Environment

Some $25 billion is headed to the five Gulf states that were devastated in the 2010 BP oil disaster. Just a fraction of the government fines and court settlements have been paid — but not all of it will end up repairing the damaged ecosystem.

You might expect the middle of the Pacific Ocean to be a pretty quiet place, especially a thousand feet down. But it turns out that huge parts of the ocean are humming.

Scientists have puzzled over the source of the sound for several years. Now, a marine biologist reporting Monday at a meeting of ocean scientists in New Orleans says she thinks her team may have figured it out.

S Bence

Wisconsin's Lake Winnebago is home to what’s considered to be one of the largest, self-sustaining lake sturgeon populations in the world.

The state's largest inland lake stretches from Fond du Lac up to Menasha and its abundance of sturgeon is a wildlife management success story.

Last century, over-harvesting and poaching nearly did the species in, including in Lake Winnebago. In fact, Wisconsin banned sturgeon spearing from 1915 until 1931. Gradually the numbers stabilized and flourished.

The National Oceanic and Atmospheric Administration says last month was the warmest January on record. That sets off alarm bells for climate scientists, but for the average person living in a northern climate, it might not sound so bad.

That's what many people are saying these days in Russia, where the expected icy winter has failed to materialize this year – to widespread joy. Of course, any climate scientist will tell you that an unusually warm month — or even a whole warm winter — doesn't mean much. It's the long-term trend that counts.

Florida Bay Relapse Threatens Ecosystem

Feb 20, 2016
Copyright 2016 NPR. To see more, visit http://www.npr.org/.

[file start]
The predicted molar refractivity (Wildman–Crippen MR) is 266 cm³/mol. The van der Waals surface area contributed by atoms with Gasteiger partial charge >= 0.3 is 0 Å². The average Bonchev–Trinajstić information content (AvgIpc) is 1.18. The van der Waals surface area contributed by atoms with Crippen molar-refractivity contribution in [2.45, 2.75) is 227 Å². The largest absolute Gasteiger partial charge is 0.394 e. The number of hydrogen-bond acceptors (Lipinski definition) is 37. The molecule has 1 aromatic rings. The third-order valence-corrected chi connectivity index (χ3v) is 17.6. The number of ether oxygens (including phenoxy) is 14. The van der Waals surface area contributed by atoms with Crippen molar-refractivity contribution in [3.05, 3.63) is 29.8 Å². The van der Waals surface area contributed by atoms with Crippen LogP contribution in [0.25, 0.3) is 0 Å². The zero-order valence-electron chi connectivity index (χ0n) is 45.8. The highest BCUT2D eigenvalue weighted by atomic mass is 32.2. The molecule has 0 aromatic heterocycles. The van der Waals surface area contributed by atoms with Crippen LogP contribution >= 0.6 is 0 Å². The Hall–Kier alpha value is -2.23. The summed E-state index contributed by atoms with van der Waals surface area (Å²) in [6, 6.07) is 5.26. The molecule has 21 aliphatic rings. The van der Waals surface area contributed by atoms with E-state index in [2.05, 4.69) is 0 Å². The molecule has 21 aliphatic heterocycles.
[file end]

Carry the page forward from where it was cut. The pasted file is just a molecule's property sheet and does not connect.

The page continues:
Copyright 2016 NPR. To see more, visit http://www.npr.org/.

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ARI SHAPIRO, HOST:

Honey, Who Shrank The Alligators?

Feb 19, 2016

In the Florida Everglades, the alligators are in trouble.

The reptiles are scrawny, weighing 80 percent of what they should. The alligators grow more slowly, reproduce less and die younger. Researchers are trying to figure out why this iconic species is in decline — and what it means for the Everglades.

S Bence

The Conference of Great Lakes and St. Lawrence Governor and Premiers held the only scheduled public hearing as it scrutinizes Waukesha’s application on Thursday.

City leaders say that after years of fine-tuning their application, diversion is the only viable solution to replace Waukesha's current water source – deep wells that have become increasingly contaminated with radium.

When people talk about Florida's Everglades, they often use superlatives: It's the largest protected wilderness east of the Mississippi River, and it's the biggest subtropical wetland in North America.

But it is also the site of a joint federal-state plan that is the largest ecosystem restoration effort ever attempted — one that is beginning to pay off after decades of work.

S Bence

At 3 pm today, Wisconsin's neighboring seven state and two Canadian provinces will listen to what the public has to say about Waukesha's request to draw water from the Great Lakes Basin.

The visiting delegates face an immense decision, and the Great Lakes Compact is their guide.

It came to life in 2008 after years of discussion and negotiation. The agreement bans diversions from the Great Lakes Basin, save rare exceptions.

What caused the collapse of Easter Island, widely believed to be the world's most isolated inhabited place, hundreds of years ago? The question is a matter of hot debate.

UPDATE - The results are in.  The winner of the Future City Competition National Finals is the City of Ville Suave created by the Academy for Science & Foreign Language in Huntsville, Alabama.

Now in its 24th year, the Future City Competition allows teams of 6th, 7th and 8th graders to design their city of the future. This year’s theme was “Waste Not, Want Not”.

A program used in many U.S. fisheries to protect the marine environment and maintain healthy fish populations may have an immensely important added benefit: preserving the lives of American fishermen.

As an African-American, John Boyd Jr. might not be what Americans imagine when they think of a typical farmer. But Boyd has been farming his entire life, like his father, grandfather and great-grandfather before him. He grows wheat, corn and soybeans and has cattle at his southwestern Virginia farm.

Copyright 2016 NPR. To see more, visit http://www.npr.org/.

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